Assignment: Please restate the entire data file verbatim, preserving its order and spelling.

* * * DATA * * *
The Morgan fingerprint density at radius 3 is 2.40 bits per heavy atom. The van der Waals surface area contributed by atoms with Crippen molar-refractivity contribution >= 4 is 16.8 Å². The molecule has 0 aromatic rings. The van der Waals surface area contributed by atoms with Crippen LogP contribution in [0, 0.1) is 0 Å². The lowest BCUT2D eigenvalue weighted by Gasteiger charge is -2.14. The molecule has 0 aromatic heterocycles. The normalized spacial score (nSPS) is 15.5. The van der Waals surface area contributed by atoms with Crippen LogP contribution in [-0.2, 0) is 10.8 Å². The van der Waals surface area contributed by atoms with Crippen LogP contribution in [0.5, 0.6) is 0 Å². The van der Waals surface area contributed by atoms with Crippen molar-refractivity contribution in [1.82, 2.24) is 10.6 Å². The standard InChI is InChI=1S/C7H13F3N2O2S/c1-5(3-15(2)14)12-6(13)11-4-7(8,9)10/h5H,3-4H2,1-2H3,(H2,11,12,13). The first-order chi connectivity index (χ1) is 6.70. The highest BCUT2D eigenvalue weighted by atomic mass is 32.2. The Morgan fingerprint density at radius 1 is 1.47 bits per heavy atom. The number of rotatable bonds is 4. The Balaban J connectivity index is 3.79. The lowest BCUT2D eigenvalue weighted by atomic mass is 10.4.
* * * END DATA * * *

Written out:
The Morgan fingerprint density at radius 3 is 2.40 bits per heavy atom. The van der Waals surface area contributed by atoms with Crippen molar-refractivity contribution >= 4 is 16.8 Å². The molecule has 0 aromatic rings. The van der Waals surface area contributed by atoms with Crippen LogP contribution in [0, 0.1) is 0 Å². The lowest BCUT2D eigenvalue weighted by Gasteiger charge is -2.14. The molecule has 0 aromatic heterocycles. The normalized spacial score (nSPS) is 15.5. The van der Waals surface area contributed by atoms with Crippen LogP contribution in [-0.2, 0) is 10.8 Å². The van der Waals surface area contributed by atoms with Crippen LogP contribution in [0.5, 0.6) is 0 Å². The van der Waals surface area contributed by atoms with Crippen molar-refractivity contribution in [1.82, 2.24) is 10.6 Å². The standard InChI is InChI=1S/C7H13F3N2O2S/c1-5(3-15(2)14)12-6(13)11-4-7(8,9)10/h5H,3-4H2,1-2H3,(H2,11,12,13). The first-order chi connectivity index (χ1) is 6.70. The highest BCUT2D eigenvalue weighted by atomic mass is 32.2. The Morgan fingerprint density at radius 1 is 1.47 bits per heavy atom. The number of rotatable bonds is 4. The Balaban J connectivity index is 3.79. The lowest BCUT2D eigenvalue weighted by atomic mass is 10.4.